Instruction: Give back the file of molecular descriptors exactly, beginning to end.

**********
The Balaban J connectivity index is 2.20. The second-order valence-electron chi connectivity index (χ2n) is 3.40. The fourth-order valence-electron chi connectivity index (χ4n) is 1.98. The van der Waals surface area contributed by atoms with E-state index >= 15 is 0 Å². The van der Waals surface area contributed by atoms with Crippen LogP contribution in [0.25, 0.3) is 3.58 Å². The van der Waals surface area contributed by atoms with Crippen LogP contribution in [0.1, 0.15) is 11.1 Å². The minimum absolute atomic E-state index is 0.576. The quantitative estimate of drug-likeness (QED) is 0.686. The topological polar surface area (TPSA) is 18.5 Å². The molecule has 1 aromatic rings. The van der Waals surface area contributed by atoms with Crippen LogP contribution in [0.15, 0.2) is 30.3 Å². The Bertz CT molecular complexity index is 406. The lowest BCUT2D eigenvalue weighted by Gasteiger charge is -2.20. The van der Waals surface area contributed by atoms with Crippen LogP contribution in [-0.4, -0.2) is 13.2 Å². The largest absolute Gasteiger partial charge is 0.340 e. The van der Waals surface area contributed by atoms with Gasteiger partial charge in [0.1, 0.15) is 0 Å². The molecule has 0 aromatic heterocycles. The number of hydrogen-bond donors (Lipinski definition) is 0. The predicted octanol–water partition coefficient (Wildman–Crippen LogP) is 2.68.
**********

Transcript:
The Balaban J connectivity index is 2.20. The second-order valence-electron chi connectivity index (χ2n) is 3.40. The fourth-order valence-electron chi connectivity index (χ4n) is 1.98. The van der Waals surface area contributed by atoms with E-state index >= 15 is 0 Å². The van der Waals surface area contributed by atoms with Crippen LogP contribution in [0.25, 0.3) is 3.58 Å². The van der Waals surface area contributed by atoms with Crippen LogP contribution in [0.1, 0.15) is 11.1 Å². The minimum absolute atomic E-state index is 0.576. The quantitative estimate of drug-likeness (QED) is 0.686. The topological polar surface area (TPSA) is 18.5 Å². The molecule has 1 aromatic rings. The van der Waals surface area contributed by atoms with Crippen LogP contribution in [0.15, 0.2) is 30.3 Å². The Bertz CT molecular complexity index is 406. The lowest BCUT2D eigenvalue weighted by Gasteiger charge is -2.20. The van der Waals surface area contributed by atoms with Crippen LogP contribution in [-0.4, -0.2) is 13.2 Å². The largest absolute Gasteiger partial charge is 0.340 e. The van der Waals surface area contributed by atoms with Gasteiger partial charge in [0.1, 0.15) is 0 Å². The molecule has 0 aromatic heterocycles. The number of hydrogen-bond donors (Lipinski definition) is 0. The predicted octanol–water partition coefficient (Wildman–Crippen LogP) is 2.68.